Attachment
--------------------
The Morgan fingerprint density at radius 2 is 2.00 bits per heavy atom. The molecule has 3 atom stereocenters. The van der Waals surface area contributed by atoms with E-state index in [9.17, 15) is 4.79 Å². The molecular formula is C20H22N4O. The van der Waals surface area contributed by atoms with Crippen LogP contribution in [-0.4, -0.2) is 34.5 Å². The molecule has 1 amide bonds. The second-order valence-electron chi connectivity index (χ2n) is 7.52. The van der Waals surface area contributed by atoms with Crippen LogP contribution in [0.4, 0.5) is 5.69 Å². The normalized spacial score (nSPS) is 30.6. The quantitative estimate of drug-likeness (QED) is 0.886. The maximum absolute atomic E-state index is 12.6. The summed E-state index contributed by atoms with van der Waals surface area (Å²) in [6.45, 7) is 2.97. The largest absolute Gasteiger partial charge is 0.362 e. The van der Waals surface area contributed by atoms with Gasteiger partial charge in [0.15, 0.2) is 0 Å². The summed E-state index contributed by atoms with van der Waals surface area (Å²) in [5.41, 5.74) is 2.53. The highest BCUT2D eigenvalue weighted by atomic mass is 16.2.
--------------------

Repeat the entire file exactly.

The Morgan fingerprint density at radius 2 is 2.00 bits per heavy atom. The molecule has 3 atom stereocenters. The van der Waals surface area contributed by atoms with E-state index in [9.17, 15) is 4.79 Å². The molecular formula is C20H22N4O. The van der Waals surface area contributed by atoms with Crippen LogP contribution in [-0.4, -0.2) is 34.5 Å². The molecule has 1 amide bonds. The second-order valence-electron chi connectivity index (χ2n) is 7.52. The van der Waals surface area contributed by atoms with Crippen LogP contribution in [0.4, 0.5) is 5.69 Å². The normalized spacial score (nSPS) is 30.6. The quantitative estimate of drug-likeness (QED) is 0.886. The maximum absolute atomic E-state index is 12.6. The summed E-state index contributed by atoms with van der Waals surface area (Å²) in [6.45, 7) is 2.97. The largest absolute Gasteiger partial charge is 0.362 e. The van der Waals surface area contributed by atoms with Gasteiger partial charge in [0.15, 0.2) is 0 Å². The summed E-state index contributed by atoms with van der Waals surface area (Å²) in [5.41, 5.74) is 2.53. The highest BCUT2D eigenvalue weighted by atomic mass is 16.2.